I’m a big fan of disemvoweling as a moderating technique for those who can’t play nice with others. http://en.wikipedia.org/wiki/Disemvoweling It allows one to put a stop to the nonsense without taking these people at all seriously.

    Fortunately, my own blog commenters have so far not required such treatment.

  • John Cheyne

    Alastair, It is to your credit that you ask your moderator to err on the side of publication. It would also be to the credit of all people leaving comments if they err on the side of civility! I always enjoy the blog, even when I don’t agree with your views, keep up the high standards and enjoy your bike rides…just keep moving faster than the midges.

  • Jane A

    Wise words. Dunno why some contributors get so competitive, abusive, verbose and rude ; maybe human nature or like all walks of life, the occasional person who confuses an opinion with the character of the person who holds it.

    I think you have the blog vs. real life ratio right.

    I enjoy the blog/vlog & Fb discussions, am very glad you do them, and whilst I enjoy the debates which ensue, it’s your opinions and insights I log on to hear, not Mr McAngry of Angryshire’s.

  • Ian Eastwood

    Alastair,
    You are obviously very relaxed at the moment at your Scottish retreat. But there are a lot of frustrated angry people out there all wanting to have a go at someone or about something. Take this one from Barclays Bank. To complicate for me to explain here but I think Robert Peston on his BBC blog explains it well. After reading it even I’m ready to take to the streets!! Here’s the link
    http://www.bbc.co.uk/blogs/thereporters/robertpeston/

  • Gabrielle L-P

    Hello AC,
    I have been out of “the loop” for a while but I’ve always seen your Blog as a meandering of mind, a chance to be less restricted than say writing a regular newspaper or magazine column. Therefore, it sometimes addresses the relevant issue of the day (as you see it) or the trivia of life in general. The most unlikely of topics have raised the comment traffic, either tongue in cheek (dishwasher-gate!) or as yesterday the environment. Manners should be maintained & personal attacks are uncalled for and inappropriate in this forum. I do know of users who have barred certain profiles/friends for “bad behaviour”. I for one am a fan of your musings & enjoy the often intelligent & entertaining dialogue that ensues on Facebook…but again like you, time online needs to be balanced with off-line life; otherwise what would there be to Blog about?! 🙂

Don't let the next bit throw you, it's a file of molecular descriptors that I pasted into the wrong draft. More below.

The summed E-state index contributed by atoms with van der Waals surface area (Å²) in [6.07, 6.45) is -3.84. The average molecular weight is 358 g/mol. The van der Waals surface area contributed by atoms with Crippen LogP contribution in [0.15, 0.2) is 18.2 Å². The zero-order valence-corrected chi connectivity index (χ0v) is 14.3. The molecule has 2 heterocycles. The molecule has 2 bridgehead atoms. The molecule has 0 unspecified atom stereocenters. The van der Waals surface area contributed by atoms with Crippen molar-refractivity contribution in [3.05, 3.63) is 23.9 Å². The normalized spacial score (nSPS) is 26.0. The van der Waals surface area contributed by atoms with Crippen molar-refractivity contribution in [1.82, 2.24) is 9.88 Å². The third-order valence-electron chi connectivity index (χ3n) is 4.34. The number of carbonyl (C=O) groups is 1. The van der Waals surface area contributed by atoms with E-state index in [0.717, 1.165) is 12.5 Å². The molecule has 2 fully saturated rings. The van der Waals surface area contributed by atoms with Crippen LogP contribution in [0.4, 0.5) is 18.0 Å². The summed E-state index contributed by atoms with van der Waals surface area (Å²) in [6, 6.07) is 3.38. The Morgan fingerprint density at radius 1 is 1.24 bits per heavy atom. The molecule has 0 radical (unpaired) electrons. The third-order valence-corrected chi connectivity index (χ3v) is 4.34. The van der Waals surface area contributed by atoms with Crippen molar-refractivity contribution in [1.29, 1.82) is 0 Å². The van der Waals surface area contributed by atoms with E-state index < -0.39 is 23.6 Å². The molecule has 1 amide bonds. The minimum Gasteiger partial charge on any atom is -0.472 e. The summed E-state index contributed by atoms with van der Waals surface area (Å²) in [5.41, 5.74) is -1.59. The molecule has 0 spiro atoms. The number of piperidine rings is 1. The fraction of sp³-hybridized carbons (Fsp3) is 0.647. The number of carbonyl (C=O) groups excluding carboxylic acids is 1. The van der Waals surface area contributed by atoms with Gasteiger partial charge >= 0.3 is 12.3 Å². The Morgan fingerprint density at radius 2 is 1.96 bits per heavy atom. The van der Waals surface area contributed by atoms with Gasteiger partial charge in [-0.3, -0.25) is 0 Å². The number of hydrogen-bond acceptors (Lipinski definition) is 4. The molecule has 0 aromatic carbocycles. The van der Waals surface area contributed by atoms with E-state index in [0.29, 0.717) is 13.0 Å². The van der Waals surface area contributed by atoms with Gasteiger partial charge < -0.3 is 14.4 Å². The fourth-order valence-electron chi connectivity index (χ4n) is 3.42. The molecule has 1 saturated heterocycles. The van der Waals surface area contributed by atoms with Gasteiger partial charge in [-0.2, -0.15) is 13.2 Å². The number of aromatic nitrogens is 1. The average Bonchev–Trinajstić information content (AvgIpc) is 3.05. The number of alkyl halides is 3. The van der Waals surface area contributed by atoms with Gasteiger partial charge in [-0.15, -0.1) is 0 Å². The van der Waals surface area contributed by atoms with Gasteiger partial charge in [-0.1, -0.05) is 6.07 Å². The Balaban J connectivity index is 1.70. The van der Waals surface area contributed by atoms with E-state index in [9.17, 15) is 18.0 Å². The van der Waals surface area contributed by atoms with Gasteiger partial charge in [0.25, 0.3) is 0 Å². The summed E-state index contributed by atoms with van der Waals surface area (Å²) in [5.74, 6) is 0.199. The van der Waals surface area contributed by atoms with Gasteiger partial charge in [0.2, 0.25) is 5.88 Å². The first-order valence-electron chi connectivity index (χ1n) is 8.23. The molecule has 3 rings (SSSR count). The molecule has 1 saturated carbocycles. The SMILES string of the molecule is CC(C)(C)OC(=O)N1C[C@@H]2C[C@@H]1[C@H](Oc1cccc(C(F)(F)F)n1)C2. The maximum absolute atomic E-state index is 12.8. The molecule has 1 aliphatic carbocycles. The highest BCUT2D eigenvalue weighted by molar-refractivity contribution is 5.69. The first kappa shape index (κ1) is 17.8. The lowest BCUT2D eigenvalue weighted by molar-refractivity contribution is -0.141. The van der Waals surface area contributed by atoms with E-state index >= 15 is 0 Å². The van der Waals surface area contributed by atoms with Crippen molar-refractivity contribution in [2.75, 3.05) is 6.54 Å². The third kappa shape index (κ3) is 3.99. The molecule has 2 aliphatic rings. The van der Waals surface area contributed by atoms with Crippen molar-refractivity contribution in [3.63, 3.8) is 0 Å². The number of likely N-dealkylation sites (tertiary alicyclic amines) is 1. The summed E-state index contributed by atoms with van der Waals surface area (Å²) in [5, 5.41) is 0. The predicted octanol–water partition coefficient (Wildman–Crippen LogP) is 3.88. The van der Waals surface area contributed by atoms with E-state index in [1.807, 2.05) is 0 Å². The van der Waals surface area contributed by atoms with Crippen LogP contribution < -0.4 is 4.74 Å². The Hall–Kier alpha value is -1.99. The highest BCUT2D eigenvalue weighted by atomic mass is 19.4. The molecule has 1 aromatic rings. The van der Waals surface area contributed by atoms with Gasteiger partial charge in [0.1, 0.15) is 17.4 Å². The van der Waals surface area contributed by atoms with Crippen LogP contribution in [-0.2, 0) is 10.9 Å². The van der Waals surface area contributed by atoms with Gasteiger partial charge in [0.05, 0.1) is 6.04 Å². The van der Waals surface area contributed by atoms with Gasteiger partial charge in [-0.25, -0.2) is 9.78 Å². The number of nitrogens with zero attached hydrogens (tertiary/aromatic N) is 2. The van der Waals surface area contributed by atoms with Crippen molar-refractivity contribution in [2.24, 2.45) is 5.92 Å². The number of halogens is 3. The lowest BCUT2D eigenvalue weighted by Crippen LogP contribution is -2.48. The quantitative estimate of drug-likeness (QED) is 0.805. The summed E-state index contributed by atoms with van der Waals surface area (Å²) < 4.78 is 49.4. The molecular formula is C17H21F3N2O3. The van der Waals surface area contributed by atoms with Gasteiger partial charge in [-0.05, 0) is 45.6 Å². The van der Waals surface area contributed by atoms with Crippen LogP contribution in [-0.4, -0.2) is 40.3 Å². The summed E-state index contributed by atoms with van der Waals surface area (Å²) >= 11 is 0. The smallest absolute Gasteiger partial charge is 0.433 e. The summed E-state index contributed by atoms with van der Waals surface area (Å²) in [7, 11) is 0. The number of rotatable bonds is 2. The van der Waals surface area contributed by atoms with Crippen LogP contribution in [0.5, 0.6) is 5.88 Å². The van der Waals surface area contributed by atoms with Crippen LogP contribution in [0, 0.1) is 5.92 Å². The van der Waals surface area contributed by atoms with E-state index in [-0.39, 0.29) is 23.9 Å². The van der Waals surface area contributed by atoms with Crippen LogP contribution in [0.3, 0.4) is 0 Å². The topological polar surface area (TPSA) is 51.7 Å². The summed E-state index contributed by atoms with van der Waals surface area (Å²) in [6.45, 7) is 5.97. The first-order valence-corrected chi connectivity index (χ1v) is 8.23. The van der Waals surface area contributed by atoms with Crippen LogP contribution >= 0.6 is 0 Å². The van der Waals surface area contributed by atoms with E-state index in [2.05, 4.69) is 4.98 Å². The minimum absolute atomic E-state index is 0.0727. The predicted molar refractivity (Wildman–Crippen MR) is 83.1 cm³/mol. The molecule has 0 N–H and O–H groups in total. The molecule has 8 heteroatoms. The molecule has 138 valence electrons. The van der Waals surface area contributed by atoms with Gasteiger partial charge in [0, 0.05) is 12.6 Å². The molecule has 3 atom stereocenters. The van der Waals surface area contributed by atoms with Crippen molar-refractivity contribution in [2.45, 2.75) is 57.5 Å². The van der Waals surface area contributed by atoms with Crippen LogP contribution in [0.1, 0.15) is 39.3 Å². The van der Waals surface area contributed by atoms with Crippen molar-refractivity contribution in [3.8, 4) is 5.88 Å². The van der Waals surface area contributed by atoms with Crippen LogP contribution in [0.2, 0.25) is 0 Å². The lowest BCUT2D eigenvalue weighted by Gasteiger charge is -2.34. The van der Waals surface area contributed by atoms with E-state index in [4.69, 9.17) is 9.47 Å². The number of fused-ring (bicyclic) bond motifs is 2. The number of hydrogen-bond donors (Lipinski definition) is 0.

Gabrielle

  • Judith Haire

    Oh for goodness’ sake! Please keep blogging on whatever you choose I thought that was the whole point of blogging – the element of personal choice! I haven’t noticed any mention of the Champions League qtr final between Chelsea and Liverpool but I ain’t moaning, I love to read whatever you write whenever you write it. Enjoy the cycling…..

  • Des Currie

    While you have been riding a bike I was entranced by Susan Boyle. Take a moment of your time, and look at her performance, if you not already.
    Des Currie

  • Keith A. Southall

    Well Alistir, I am bookmarking your blogg, never thought I would agree to read anything you wrote but your comments re ‘When Facebook friends fall out’ makes sense and proves you can still communicate, hope you can communicate with the current PM, he needs some good advice.

  • Em

    Yesterday was largely my fault. Sorry.

  • Alina Palimaru

    I must admit I too contributed my share of verbal brawn, largely in response to unfair, unsubstantiated, vicious personal attacks against people with whom I sympathize. I try not to stoop so low (I definitely don’t think I was vulgar in any way), but sometimes I disregarded my own standards of “disagreeing without being disagreeable”. While I will not apologize to those who initiated the torrents of abuse in the first place, I will apologize to AC and the rest of the readers/commenters who, like me, see this as a serious forum for serious debate on serious matters. Perhaps we can now move on… So… the Tories…

  • Kate Waters

    Well said Alistair. If people want to read about the ‘issue of the day’, there are plenty of newspaper websites to choose from. As a fellow blogger, I know how much time it takes to think about and write new posts, and after all, if you don’t have a life outside of blogging, what do you have to write about?

  • Ian Eastwood

    come on people let’s not get to loved up!

  • CPW